Clamp down on illegally breeding bile bears in South Korea
Together with Green Korea United (GKU), World Animal Protection lobbied the South Korean government to amend the Wildlife Protection and Management Act to introduce stricter penalties for aggravated (repeated) wildlife offences, including illegally breeding bears for their bile
A farmer who has continuously bred bears illegally for their bile in South Korea was arrested in October 2021 and detained under South Korea’s revised Wildlife Protection Management Act for illegal breeding and obstructing the execution of official duties.
Over the past six years, the farmer has illegally bred 37 bears, 11 of whom died due to the terrible conditions they were born into. An initial court hearing was held in November to hear the charge against the farmer in question. The trial is ongoing, and the farmer remains detained in prison.
Together with Green Korea United (GKU), World Animal Protection lobbied the South Korean government to amend the Wildlife Protection and Management Act to introduce stricter penalties for aggravated (repeated) wildlife offences, including illegally breeding bears for their bile. The Amendment Bill was passed in late April last year, which will hopefully serve to strengthen enforcement in South Korea.
Maya Pastakia, World Animal Protection’s International Campaign Manager, Wildlife. Not Medicine campaign said:
“We are elated that the authorities have taken action under the amended law and call on the government to ensure that the illegal breeder is promptly prosecuted and punished to the maximum extent of the law.
"This will send a clear signal to other farmers that illegal breeding of bears will be punished and is not profitable – and that cruelty is unacceptable.”
World Animal Protection, in partnership with GKU, has been working in South Korea for almost 20 years to end the bear bile industry. As a result of pressure by World Animal Protection and GKU to end the cruel bear bile industry, the government carried out a sterilisation programme and sterilised a total of 967 captive bile bears between 2014-2017. The sterilisation marks the end of the bear bile industry as no future generation of cubs will be raised for their bile.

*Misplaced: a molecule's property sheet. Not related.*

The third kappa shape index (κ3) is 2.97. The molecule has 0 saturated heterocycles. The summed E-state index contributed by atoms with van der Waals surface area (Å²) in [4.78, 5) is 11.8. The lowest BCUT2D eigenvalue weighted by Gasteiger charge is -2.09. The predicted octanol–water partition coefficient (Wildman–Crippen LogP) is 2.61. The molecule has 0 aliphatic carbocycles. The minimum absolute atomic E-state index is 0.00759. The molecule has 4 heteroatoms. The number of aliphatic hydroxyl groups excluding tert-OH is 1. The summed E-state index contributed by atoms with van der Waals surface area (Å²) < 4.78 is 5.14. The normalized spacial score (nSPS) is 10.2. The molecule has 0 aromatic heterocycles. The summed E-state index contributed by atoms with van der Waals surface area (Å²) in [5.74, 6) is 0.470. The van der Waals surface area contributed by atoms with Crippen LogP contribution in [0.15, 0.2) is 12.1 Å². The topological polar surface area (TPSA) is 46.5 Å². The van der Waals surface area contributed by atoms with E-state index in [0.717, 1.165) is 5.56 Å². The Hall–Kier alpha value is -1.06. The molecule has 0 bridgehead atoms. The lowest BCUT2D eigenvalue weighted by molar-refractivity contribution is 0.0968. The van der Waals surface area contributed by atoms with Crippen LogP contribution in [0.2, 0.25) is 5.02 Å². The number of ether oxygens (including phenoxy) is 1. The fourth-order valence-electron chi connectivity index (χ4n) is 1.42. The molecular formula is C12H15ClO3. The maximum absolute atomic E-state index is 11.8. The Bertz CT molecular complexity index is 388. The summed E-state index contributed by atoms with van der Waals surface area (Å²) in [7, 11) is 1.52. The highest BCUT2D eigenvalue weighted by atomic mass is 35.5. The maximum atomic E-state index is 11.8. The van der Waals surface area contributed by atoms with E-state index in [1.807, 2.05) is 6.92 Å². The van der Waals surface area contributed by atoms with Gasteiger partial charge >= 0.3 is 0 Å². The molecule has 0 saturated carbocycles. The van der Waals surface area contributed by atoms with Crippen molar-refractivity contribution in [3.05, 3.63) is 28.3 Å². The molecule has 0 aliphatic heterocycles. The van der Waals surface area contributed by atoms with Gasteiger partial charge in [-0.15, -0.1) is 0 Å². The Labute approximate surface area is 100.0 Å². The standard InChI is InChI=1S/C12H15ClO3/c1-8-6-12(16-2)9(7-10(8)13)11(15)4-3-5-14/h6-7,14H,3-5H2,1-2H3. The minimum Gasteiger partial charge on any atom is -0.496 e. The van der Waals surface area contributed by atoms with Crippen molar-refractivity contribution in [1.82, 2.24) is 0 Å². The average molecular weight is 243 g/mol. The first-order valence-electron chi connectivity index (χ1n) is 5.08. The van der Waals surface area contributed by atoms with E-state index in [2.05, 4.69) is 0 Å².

Eunjeong Park, GKU’s Green Life Team leader said:
“GKU urges the court to enforce the amended Wildlife Protection and Management Act which was passed at the Korean National Assembly early last year with reinforced punishments for illegal breeding.
“Moreover, it is time for the government to produce a plan to finally put an end to the cruel bear bile farming industry in Korea."
Together with Green Korea United, World Animal Protection is urging the South Korean government to continue to monitor all captive bears on farms so that new bears are not born into the cruel bear bile industry, and to accelerate efforts to build a high-welfare animal shelter to house all illegally bred bears and produce a roadmap to end bear bile farming once and for all.
Four organisations initially came together to ensure that the bears on the farmer’s farms were being properly taken care of. They include: Green Korea United, Korean Animal Welfare Association (KAWA), Korean Animal Rights Advocates (KARA) and Project Moon Bear. The bears are now under the care of the local municipality and Han River Regional Environmental Office due to safety reasons. Bears from these farms have frequently escaped endangering local residents.
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